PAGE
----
I ran a 10k race this weekend. When I was at my race I looked around at all the runners and thought of their stories. I wondered why they were running. Did they have something to prove? What were their challenges? How did their training go? I wondered which of the runners had stories like mine. I wanted to know how many of them fought for this race. I wanted to know how much this race meant to each and every one of them.
For you see, I haven’t always been a runner. In fact when first I signed up for cross country running in seventh grade, I’m not even sure I knew what cross country was. I remember my dad chuckling at the thought of me running every day after school because I was the kid who walked most of the mile run in gym class. Even during the first part of that cross country season I walked during my races. Something changed for me mid-year. I found out that I could run and I did enjoy it. I became strong and fast. What started for me as a way to spend more time away from home became a sport that I loved. In my new found love of running I was part of an amazing team. My cross country team was made up of great, fun loving people. I was happy when I ran and I could see myself running for the rest of my life. I began to have hopes and dreams of some day running a marathon.
After high school, I took a break from running. I was busy trying to figure out how to be an adult. I had a job and stuff to do. While I never totally forgot my dream of running a marathon, my focus shifted. Then Friday night, July 24th, 1992 my dreams of running a marathon were taken away from me by force. I was in a car accident that broke my pelvis, fractured two of my vertebrae, left me with nerve damage, and toes that no longer worked. Worse of all I had been about thirty six weeks pregnant. I was due to have my first child in about a month. On July 25th I gave birth to my still born daughter, Shea Marie.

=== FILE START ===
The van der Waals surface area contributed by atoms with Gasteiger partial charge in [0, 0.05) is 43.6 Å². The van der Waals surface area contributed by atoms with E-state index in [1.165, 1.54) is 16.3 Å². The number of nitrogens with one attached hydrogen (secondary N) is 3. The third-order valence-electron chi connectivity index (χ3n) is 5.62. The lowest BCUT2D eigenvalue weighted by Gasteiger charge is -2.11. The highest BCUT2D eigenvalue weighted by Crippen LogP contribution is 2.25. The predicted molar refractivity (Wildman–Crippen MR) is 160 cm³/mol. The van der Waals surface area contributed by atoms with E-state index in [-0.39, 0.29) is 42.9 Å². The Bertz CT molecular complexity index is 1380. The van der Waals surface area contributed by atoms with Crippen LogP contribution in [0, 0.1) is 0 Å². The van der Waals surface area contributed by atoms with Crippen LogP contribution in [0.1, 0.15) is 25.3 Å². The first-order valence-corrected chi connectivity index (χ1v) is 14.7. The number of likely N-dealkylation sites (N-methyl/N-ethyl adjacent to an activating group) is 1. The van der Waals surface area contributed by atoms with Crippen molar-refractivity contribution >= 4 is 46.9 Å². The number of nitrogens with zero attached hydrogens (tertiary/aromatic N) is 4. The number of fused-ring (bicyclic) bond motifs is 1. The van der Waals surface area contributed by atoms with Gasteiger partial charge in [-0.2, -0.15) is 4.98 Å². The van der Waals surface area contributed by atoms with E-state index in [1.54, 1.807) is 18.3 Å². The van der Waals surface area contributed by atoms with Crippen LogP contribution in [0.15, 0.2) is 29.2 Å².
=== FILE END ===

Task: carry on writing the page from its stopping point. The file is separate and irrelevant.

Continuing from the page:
I spent years in depression. I was in so much physical and mental pain I sometimes still wonder how I survived. I was told by doctors that there was nothing they could do for the nerve damage, but slowly, year by year, I started to heal. There were eventually times I didn’t need a cane to walk. There were eventually days where I didn’t burst out in random tears and cry myself to sleep at night. I started to dream of running again.
Each year I would strap on my running shoes and try. It was hard. Physically my body didn’t want to work. I would run a block and my foot would cramp up. I would spend the rest of the day fighting the massive cramps in my foot and crying from the pain. I pressed on. I forced it time and time again. I had decided that I would run again, that physically I would heal.
It has taken me almost sixteen years of small victories and painful setbacks, but I ran my first race since high school this weekend. I was nervous and afraid. I ran the whole way and while my time was a far cry from where it used to be, I’m proud. I finished my race and proved to myself that I can do it. This race was not only for me. I dedicated this race to my daughter, Shea Marie.